6 magic inks

The Lensman was rocked to the heels, but did not show it. Instead, he took the captain’s pen – his own, as far as Willoughby was concerned, could have been filled with vanishing ink – and wrote George Olmstead’s name in George Olmstead’s bold, flowing script.
-E. E. Smith, First Lensman

In 1950, when Doc Smith wrote the sci-fi novel First Lensman, disappearing ink was still reasonably hi-tech: it had been a major espionage tool as recently as World War II. Now it seems a little quaint and dated, which means it’s time for it to make the transition from SF to fantasy.

Not only is disappearing ink a good trick for a RPG character’s reportoire, ink itself seems like a fruitful avenue for new magic items, untapped by the standard D&D magic-item list.

Here are some ink bottles that might be available at the local apothecary. Each ink bottle can be used to write a dozen pages.

Disappearing ink: Twelve hours after you write with it, the writing disappears. Great for messages that must not fall into the wrong hands, and signing contracts that you don’t want to keep. It’s entirely alchemical so it doesn’t radiate magic.

Burning ink: Twelve hours after you write with it, the ink catches fire, burning the paper it’s on, along with anything flammable nearby, unless it’s caught. Even better for signing contracts you don’t want to keep. It radiates faint magic: a suspicious notary/wizard using Detect Magic will have to make an Intelligence Check to notice it.

Exploding ink: As soon as the ink is dry, any writing turns into Explosive Runes. Great for wizards on the go. The ink and the runes radiate strong magic.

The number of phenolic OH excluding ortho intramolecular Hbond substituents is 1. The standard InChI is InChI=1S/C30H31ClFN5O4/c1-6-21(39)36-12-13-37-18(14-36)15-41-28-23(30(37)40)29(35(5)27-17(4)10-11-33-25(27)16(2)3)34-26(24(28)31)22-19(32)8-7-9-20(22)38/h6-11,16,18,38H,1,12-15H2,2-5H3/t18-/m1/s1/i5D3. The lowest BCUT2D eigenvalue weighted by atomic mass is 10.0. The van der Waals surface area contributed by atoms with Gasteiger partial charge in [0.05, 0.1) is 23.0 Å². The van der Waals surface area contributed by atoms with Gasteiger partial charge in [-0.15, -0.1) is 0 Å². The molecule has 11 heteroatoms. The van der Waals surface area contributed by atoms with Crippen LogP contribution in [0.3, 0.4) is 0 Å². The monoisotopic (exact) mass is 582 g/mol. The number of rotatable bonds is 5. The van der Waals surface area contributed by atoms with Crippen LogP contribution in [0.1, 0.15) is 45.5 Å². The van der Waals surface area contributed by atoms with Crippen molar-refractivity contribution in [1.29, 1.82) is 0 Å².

Courtier’s ink: As you write, the words re-form behind your pen into elegant phrases and flowery compliments. Your handwriting is also slightly improved. Grants your letter a +3 to Charisma checks to anyone who is impressed by well-expressed sentiments. This is widely used at courts, and too expensive for the starving poets who covet it so very, very much.

Sewer Ink: The reverse of Courtier’s Ink turns any writing into a collection of shocking profanity, ill-turned phrases and deadly insults. It applies a -6 to Charisma checks. Unlike Courtier’s Ink, the writing does not re-form for twelve hours, and your handwriting is not altered. This ink is most often used for practical jokes and venomous plots.

Poison Ink: This oldie but goodie causes pages to slightly cling together so that readers must moisten their fingers to turn the pages. It’s also a deadly poison: twelve hours after a careless reader ingests the ink, he or she must make a saving throw or take 3d6 damage and be helpless for the next twelve hours. This saving throw is repeated every 12 hours until a successful save is made.

Characters may make a hard Wisdom or Intelligence check, or an easy History, Pulp Literature, Rare Poisons, Dastardly Plans, or other appropriate skill check to realize that the pages are poisoned.

Poison ink can also be used as a normal poison, on weapons or in food.

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6 Responses to “6 magic inks”

  1. Seems like it would be more thematically apt for the poison to be triggered by actually reading the text produced by the ink. i mean, that’s basically what Eco was getting at, right? A text so dangerous that reading it makes you die. He was just constrained by physical plausibility, and had to come up with a more indirect poison delivery mechanism. In D&D, e have no such constraints, and indeed Explosive Runes provides precedent for magical effects triggered by reading.

  2. paul paul says:

    That’s a good point. There should be various inks that lay a curse when you finish reading a text. They could a) poison you, b) make you unable to communicate what you learned, or, most dangerous, c) convince you.

  3. ranthoron says:

    Shouldn’t burning ink be more Mission: Impossible style?
    15 Seconds after reading the document it combusts?

  4. paul says:

    Having the effects triggered by reading opens up so many possibilities!

  5. ranthoron says:

    At least for the first three inks – and if the disappearing ink has levels? The higher the level, the more often it can be read before disappearing…

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